Pre-registration nurses (students) must be prepared to be part of a cardiac arrest team at a moment’s notice. Basic Life Support (BLS) must be performed proficiently and accurately. Proficient performance relies on repetitive practice, but time without practice results in skill decay . Mental simulation offers the opportunity for repetitive, solitary, deliberate practice. Mental simulation is a quasi-perceptual experience in the absence of stimuli and overt physical movement . Mental simulation has been well researched within healthcare education with promising results. Mental simulation has previously been shown to objectively improve performance of cardiopulmonary resuscitation (CPR) skills . We aim to: 1) understand how participants integrate mental simulation into their busy lives over several weeks; 2) understand how the participants experience imagining a cardiac arrest and what this means to them; 3) and understand the value that students place on experiencing cardiac arrest and life-support education through mental simulation.
Phase-1 was the design of a mental simulation script. The protocol was engineered to assist the students in creating functionally equivalent, high-fidelity images. Phase-2 was a qualitative interview study undertaken from a constructionist perspective. Eleven pre-registration nurses were asked to use the mental simulation protocol for 4-weeks. At the end of this period, semi-structured interviews and thematic analysis were employed to co-construct an understanding of student perceptions.
Several themes were identified (Table 1). The participants were motivated to undertake the mental simulations mainly due to feelings of low self-efficacy. These motivations created the volition required to problem-solve and make decisions that overcame environmental and time management challenges. The scripts assisted participants in coding images evoked from the language within the script narration. Unique to the participants, these images created individualised, emotionally laden, authentic scenarios high in psychological fidelity. This generated a realistic scenario akin to a real-world practice experience. Mental simulation acted as a reflective tool, and reflective practice allowed the participants to demystify the complexities of cardiac arrest life-support processes, leading to increased self-efficacy. Whilst CPR practice has been objectively shown to increase skill, these findings show the processes that occurred during learning (Figure 1).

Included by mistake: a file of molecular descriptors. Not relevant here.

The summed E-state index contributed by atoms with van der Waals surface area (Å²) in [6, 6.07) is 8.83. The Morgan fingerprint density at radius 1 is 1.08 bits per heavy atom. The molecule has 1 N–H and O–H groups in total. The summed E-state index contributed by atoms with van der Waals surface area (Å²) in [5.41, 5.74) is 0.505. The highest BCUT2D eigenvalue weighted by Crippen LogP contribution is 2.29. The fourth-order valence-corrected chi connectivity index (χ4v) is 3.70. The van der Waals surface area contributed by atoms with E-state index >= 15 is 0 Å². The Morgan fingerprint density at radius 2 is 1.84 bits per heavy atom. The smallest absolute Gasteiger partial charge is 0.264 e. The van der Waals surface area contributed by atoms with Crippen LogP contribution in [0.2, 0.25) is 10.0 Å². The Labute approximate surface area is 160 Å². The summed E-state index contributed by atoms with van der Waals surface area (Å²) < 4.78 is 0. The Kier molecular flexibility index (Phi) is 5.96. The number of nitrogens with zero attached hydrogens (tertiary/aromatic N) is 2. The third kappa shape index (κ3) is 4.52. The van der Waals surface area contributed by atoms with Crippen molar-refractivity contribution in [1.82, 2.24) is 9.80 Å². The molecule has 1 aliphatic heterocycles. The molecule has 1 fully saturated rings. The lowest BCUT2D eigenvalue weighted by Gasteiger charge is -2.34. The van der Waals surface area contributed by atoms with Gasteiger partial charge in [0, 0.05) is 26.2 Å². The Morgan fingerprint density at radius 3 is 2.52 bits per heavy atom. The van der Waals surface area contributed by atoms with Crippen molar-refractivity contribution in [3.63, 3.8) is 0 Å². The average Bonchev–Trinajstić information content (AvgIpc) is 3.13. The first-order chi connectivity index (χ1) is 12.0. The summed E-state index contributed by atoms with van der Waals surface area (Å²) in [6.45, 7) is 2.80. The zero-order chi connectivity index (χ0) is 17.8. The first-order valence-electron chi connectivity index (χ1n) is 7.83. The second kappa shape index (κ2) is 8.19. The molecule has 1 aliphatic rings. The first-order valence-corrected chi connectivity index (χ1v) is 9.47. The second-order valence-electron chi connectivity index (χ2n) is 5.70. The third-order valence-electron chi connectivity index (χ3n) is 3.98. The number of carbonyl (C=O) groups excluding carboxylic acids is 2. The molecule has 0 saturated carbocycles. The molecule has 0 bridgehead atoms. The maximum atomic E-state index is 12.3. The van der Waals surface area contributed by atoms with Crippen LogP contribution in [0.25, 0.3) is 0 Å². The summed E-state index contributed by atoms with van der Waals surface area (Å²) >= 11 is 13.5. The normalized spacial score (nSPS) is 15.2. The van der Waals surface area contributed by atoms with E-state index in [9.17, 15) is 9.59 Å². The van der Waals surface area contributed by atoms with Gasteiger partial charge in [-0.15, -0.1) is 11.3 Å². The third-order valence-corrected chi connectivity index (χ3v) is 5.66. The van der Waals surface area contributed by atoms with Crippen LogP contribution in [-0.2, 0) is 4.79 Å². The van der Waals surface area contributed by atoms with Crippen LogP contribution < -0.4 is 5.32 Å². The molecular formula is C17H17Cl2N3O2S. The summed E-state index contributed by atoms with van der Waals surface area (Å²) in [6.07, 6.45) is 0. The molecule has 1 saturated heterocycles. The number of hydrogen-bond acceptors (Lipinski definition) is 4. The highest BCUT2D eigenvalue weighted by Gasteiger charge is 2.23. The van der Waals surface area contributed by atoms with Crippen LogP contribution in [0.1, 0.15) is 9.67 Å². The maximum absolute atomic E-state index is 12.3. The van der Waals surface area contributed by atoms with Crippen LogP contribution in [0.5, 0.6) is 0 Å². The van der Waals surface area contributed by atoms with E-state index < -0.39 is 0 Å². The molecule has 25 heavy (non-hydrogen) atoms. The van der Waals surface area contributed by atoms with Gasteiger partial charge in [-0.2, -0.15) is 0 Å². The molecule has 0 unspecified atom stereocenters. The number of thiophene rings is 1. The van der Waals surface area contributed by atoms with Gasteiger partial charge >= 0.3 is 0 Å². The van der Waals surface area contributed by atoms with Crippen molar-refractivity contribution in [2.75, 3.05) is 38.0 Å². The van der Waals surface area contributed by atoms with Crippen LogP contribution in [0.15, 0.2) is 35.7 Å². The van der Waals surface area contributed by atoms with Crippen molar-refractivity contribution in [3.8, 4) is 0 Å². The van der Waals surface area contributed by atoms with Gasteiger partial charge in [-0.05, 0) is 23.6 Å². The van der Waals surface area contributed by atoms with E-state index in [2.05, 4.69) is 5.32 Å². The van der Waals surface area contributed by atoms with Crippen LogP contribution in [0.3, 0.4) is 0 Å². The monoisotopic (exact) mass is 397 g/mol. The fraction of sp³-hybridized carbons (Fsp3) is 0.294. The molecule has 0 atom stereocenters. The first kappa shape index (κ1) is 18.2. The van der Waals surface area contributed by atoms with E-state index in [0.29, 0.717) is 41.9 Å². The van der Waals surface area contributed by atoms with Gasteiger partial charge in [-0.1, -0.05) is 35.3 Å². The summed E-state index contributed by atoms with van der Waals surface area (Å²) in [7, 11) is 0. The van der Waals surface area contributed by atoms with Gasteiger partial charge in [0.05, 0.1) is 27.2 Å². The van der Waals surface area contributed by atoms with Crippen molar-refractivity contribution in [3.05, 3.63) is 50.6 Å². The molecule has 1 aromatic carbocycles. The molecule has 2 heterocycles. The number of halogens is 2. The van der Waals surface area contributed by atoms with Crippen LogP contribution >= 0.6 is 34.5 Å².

Using mental simulation creates an authentic cardiac arrest learning experience. It creates self-efficacious, knowledgeable students who are ready for clinical practice. The author recommends mental simulation adjuncts mandatory BLS training within their organisation. Mental simulation could be rolled out to other staff groups, however, more mental simulation research into its efficacy is required.
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